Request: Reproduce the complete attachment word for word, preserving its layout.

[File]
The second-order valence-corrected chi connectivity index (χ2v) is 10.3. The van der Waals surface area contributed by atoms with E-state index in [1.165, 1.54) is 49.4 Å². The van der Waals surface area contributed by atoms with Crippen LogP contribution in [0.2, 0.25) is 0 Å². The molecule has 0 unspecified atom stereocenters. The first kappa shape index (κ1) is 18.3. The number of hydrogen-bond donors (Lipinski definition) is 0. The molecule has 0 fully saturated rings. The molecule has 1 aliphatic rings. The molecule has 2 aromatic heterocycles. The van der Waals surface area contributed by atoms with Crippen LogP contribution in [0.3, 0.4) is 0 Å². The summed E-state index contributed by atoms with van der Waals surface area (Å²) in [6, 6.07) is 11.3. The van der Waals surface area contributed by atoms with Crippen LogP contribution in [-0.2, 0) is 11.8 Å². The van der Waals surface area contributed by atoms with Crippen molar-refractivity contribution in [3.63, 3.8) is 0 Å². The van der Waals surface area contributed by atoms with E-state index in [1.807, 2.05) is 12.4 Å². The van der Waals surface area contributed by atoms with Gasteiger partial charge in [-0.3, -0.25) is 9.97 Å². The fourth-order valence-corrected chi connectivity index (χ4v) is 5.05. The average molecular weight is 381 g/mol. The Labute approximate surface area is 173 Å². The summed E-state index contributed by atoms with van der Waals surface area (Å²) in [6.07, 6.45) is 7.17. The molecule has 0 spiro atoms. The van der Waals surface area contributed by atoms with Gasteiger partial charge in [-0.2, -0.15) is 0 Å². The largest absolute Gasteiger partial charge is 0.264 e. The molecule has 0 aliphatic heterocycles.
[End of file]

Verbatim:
The second-order valence-corrected chi connectivity index (χ2v) is 10.3. The van der Waals surface area contributed by atoms with E-state index in [1.165, 1.54) is 49.4 Å². The van der Waals surface area contributed by atoms with Crippen LogP contribution in [0.2, 0.25) is 0 Å². The molecule has 0 unspecified atom stereocenters. The first kappa shape index (κ1) is 18.3. The number of hydrogen-bond donors (Lipinski definition) is 0. The molecule has 0 fully saturated rings. The molecule has 1 aliphatic rings. The molecule has 2 aromatic heterocycles. The van der Waals surface area contributed by atoms with Crippen LogP contribution in [0.3, 0.4) is 0 Å². The summed E-state index contributed by atoms with van der Waals surface area (Å²) in [6, 6.07) is 11.3. The van der Waals surface area contributed by atoms with Crippen LogP contribution in [-0.2, 0) is 11.8 Å². The van der Waals surface area contributed by atoms with Crippen molar-refractivity contribution in [3.63, 3.8) is 0 Å². The van der Waals surface area contributed by atoms with E-state index in [1.807, 2.05) is 12.4 Å². The van der Waals surface area contributed by atoms with Gasteiger partial charge in [-0.3, -0.25) is 9.97 Å². The fourth-order valence-corrected chi connectivity index (χ4v) is 5.05. The average molecular weight is 381 g/mol. The Labute approximate surface area is 173 Å². The summed E-state index contributed by atoms with van der Waals surface area (Å²) in [6.07, 6.45) is 7.17. The molecule has 0 spiro atoms. The van der Waals surface area contributed by atoms with Gasteiger partial charge in [-0.2, -0.15) is 0 Å². The largest absolute Gasteiger partial charge is 0.264 e. The molecule has 0 aliphatic heterocycles.